Have you done enough to measure your company’s commitment to material-based waste segregation vs general waste systems? We could have a great solution in the form of warehouse waste segregation bins.
The huge global push on corporate responsibility is bringing pressure to look more closely at what resources you throw away. That’s where material-based waste segregation vs general waste removal comes in.
Did you know that approximately 2.01 billion tonnes of solid waste still go to landfills, every year? That’s according to the World Bank. Alarmingly, places to bury our rubbish are running out.
However, taking steps towards better waste management is not just an eco-friendlier option. It also brings cost and time savings.
Why focus on material-based waste segregation vs general waste
It would be easy to think in this age of environmental enlightenment that we already do ‘our bit’ to protect the planet. Particularly with measures such as energy efficiency and recycling in the workplace.
However, data from The World Counts website would suggest there’s still a lot of work needed to protect our planet. This site provides a live calculation of environmental issues, and suggests that pulp and paper production is set to double by 2060, compared to 2010. Plus, paper still accounts for 26% of the waste added to landfills.
The UK Government is stepping up efforts to rectify situations like this, including setting a target of recycling 65% of municipal waste by 2035.
The big question we are posing in this article is whether there is more you can do to contribute to this issue, with a clearer understanding of material-based waste segregation vs general waste.
Barriers to better waste management
One of the things holding some companies back is the belief that segregating waste can be time-consuming and have cost implications.
In fact, as sustainability legislation and Government pressure ramps up, so do the solutions provided by innovative companies. Suppliers who make it intuitive to separate your waste materials are becoming a part of everyday working practices.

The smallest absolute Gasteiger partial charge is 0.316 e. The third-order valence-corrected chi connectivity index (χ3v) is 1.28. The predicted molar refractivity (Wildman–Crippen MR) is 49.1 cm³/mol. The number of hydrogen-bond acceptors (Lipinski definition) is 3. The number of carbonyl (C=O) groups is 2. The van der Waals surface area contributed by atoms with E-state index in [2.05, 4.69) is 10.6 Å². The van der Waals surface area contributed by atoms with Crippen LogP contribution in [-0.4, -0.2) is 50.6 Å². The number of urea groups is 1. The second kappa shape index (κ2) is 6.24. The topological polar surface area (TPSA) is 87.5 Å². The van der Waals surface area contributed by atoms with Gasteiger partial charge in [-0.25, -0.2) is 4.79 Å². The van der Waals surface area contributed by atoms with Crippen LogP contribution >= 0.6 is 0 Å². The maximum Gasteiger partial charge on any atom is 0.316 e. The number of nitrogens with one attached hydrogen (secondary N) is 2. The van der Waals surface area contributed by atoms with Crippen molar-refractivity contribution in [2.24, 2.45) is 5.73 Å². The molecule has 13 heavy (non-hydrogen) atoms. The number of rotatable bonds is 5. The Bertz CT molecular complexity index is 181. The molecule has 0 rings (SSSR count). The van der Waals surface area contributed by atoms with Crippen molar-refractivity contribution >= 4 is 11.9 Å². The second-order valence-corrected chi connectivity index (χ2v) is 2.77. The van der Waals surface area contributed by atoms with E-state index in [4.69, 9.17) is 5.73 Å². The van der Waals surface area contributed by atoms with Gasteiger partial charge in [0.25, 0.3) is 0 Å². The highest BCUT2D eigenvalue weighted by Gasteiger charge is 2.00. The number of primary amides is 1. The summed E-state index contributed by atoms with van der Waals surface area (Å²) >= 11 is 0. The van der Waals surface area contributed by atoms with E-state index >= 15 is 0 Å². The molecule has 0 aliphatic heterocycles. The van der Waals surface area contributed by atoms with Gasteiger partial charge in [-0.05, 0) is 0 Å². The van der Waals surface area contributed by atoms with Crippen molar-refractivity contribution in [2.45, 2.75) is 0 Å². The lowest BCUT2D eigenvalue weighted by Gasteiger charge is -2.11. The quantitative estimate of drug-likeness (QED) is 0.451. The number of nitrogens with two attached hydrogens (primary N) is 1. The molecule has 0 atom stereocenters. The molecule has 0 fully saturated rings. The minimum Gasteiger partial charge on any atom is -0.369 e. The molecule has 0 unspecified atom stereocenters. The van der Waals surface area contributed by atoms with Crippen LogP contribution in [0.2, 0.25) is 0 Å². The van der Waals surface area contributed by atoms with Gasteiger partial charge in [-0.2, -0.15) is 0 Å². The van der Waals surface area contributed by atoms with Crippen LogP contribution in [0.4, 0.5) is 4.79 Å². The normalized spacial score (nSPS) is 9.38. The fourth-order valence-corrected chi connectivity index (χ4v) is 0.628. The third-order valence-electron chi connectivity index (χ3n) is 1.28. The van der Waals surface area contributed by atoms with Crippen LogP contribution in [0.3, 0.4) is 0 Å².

How to sort your waste into five categories
The perfect example of a product that supports sustainable waste management is the racksack range. These warehouse waste segregation bins are extremely strong and easy to carry, plus fit easily in place and are handy for staff to use. The colours used to create this innovative product can be based on the universal categories for separating out waste materials.
The five universal categories are:
• Organic matter
• Hazardous and Toxic materials
• Residue (such as soiled and wet materials.)
Systems to make waste segregation easy
Let’s look more closely into racksacks’ speedy waste segregation system.
The clear version enables staff to swiftly remove paper and cardboard from their operational areas. This means the sack’s contents can be checked at a glance, to make sure nothing sharp or inappropriate has been added.
Full racksacks can be easily removed and emptied into paper waste recycling bins.
Depending on the type of business you run, you may prefer a green racksack for recyclable materials such as paper, as this is clearly an ‘eco’ waste bin.
You could source blue racksacks for general waste, or glass/metal/plastic materials. Keep in mind they are very strong, making them a safe way to store and remove these type of materials from your workplace.
Whatever colour coding and writing you use on your racksack order, you may also want to choose versions that hook onto trolleys or roll cages, as well as ones that fasten to racking, making your waste segregation practices company-wide.
More benefits of material-based waste segregation vs general waste
The leading brand of low-cost warehouse waste segregation bins can certainly help make your workplace more sustainable. Could it also bring efficiencies, and cost savings?
Some companies find this sort of set-up makes work areas cleaner and tidier, increasing safety standards and productivity.
There are occasions when paying closer attention to waste management enables companies to find better ways to do things – with fewer materials used. Or, they find creative ways to reuse discarded materials.